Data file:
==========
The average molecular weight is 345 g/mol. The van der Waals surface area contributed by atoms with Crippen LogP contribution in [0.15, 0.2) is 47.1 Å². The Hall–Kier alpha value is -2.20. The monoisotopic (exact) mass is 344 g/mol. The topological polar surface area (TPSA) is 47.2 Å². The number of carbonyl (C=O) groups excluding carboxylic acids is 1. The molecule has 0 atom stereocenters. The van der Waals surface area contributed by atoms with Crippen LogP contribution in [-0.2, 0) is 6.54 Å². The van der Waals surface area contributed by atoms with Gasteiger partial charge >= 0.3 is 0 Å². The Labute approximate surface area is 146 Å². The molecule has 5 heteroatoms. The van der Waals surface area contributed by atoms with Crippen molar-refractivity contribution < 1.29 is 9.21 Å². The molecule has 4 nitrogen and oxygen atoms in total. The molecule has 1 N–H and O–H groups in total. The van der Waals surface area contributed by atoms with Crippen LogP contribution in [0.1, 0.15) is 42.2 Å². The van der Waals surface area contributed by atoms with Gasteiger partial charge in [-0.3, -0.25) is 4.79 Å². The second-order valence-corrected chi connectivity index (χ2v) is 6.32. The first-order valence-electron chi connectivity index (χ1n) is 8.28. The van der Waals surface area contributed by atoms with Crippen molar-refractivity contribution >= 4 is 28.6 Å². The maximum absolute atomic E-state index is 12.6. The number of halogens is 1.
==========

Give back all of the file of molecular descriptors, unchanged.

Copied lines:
The average molecular weight is 345 g/mol. The van der Waals surface area contributed by atoms with Crippen LogP contribution in [0.15, 0.2) is 47.1 Å². The Hall–Kier alpha value is -2.20. The monoisotopic (exact) mass is 344 g/mol. The topological polar surface area (TPSA) is 47.2 Å². The number of carbonyl (C=O) groups excluding carboxylic acids is 1. The molecule has 0 atom stereocenters. The van der Waals surface area contributed by atoms with Crippen LogP contribution in [-0.2, 0) is 6.54 Å². The van der Waals surface area contributed by atoms with Gasteiger partial charge >= 0.3 is 0 Å². The Labute approximate surface area is 146 Å². The molecule has 5 heteroatoms. The van der Waals surface area contributed by atoms with Crippen molar-refractivity contribution < 1.29 is 9.21 Å². The molecule has 4 nitrogen and oxygen atoms in total. The molecule has 1 N–H and O–H groups in total. The van der Waals surface area contributed by atoms with Crippen LogP contribution in [0.1, 0.15) is 42.2 Å². The van der Waals surface area contributed by atoms with Gasteiger partial charge in [-0.3, -0.25) is 4.79 Å². The second-order valence-corrected chi connectivity index (χ2v) is 6.32. The first-order valence-electron chi connectivity index (χ1n) is 8.28. The van der Waals surface area contributed by atoms with Crippen molar-refractivity contribution >= 4 is 28.6 Å². The maximum absolute atomic E-state index is 12.6. The number of halogens is 1.